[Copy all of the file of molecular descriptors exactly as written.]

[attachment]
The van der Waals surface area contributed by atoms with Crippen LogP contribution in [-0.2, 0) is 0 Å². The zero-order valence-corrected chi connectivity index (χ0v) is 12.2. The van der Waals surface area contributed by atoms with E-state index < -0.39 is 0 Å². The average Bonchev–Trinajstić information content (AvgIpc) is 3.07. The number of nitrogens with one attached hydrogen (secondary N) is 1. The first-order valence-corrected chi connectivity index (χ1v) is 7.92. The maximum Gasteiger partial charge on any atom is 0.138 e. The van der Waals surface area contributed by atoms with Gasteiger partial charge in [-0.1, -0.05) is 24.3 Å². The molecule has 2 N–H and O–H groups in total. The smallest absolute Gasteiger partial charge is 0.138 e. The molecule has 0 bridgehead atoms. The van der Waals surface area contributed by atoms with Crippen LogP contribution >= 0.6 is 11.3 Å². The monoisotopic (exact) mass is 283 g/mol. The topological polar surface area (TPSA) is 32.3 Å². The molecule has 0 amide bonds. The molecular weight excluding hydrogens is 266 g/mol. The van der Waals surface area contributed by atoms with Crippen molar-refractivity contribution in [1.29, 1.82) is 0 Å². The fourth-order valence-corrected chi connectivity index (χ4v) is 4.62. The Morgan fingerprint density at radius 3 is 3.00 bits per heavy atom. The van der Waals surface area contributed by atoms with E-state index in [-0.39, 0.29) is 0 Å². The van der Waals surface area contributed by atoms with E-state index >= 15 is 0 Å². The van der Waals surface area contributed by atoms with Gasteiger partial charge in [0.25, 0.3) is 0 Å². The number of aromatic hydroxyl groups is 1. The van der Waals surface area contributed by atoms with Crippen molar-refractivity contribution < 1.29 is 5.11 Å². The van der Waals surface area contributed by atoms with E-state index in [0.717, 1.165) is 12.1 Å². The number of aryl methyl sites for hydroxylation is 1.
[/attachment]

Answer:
The van der Waals surface area contributed by atoms with Crippen LogP contribution in [-0.2, 0) is 0 Å². The zero-order valence-corrected chi connectivity index (χ0v) is 12.2. The van der Waals surface area contributed by atoms with E-state index < -0.39 is 0 Å². The average Bonchev–Trinajstić information content (AvgIpc) is 3.07. The number of nitrogens with one attached hydrogen (secondary N) is 1. The first-order valence-corrected chi connectivity index (χ1v) is 7.92. The maximum Gasteiger partial charge on any atom is 0.138 e. The van der Waals surface area contributed by atoms with Gasteiger partial charge in [-0.1, -0.05) is 24.3 Å². The molecule has 2 N–H and O–H groups in total. The smallest absolute Gasteiger partial charge is 0.138 e. The molecule has 0 bridgehead atoms. The van der Waals surface area contributed by atoms with Crippen LogP contribution >= 0.6 is 11.3 Å². The monoisotopic (exact) mass is 283 g/mol. The topological polar surface area (TPSA) is 32.3 Å². The molecule has 0 amide bonds. The molecular weight excluding hydrogens is 266 g/mol. The van der Waals surface area contributed by atoms with Crippen molar-refractivity contribution in [1.29, 1.82) is 0 Å². The fourth-order valence-corrected chi connectivity index (χ4v) is 4.62. The Morgan fingerprint density at radius 3 is 3.00 bits per heavy atom. The van der Waals surface area contributed by atoms with E-state index in [-0.39, 0.29) is 0 Å². The van der Waals surface area contributed by atoms with E-state index >= 15 is 0 Å². The van der Waals surface area contributed by atoms with Gasteiger partial charge in [0.25, 0.3) is 0 Å². The number of aromatic hydroxyl groups is 1. The van der Waals surface area contributed by atoms with Crippen molar-refractivity contribution < 1.29 is 5.11 Å². The van der Waals surface area contributed by atoms with E-state index in [0.717, 1.165) is 12.1 Å². The number of aryl methyl sites for hydroxylation is 1.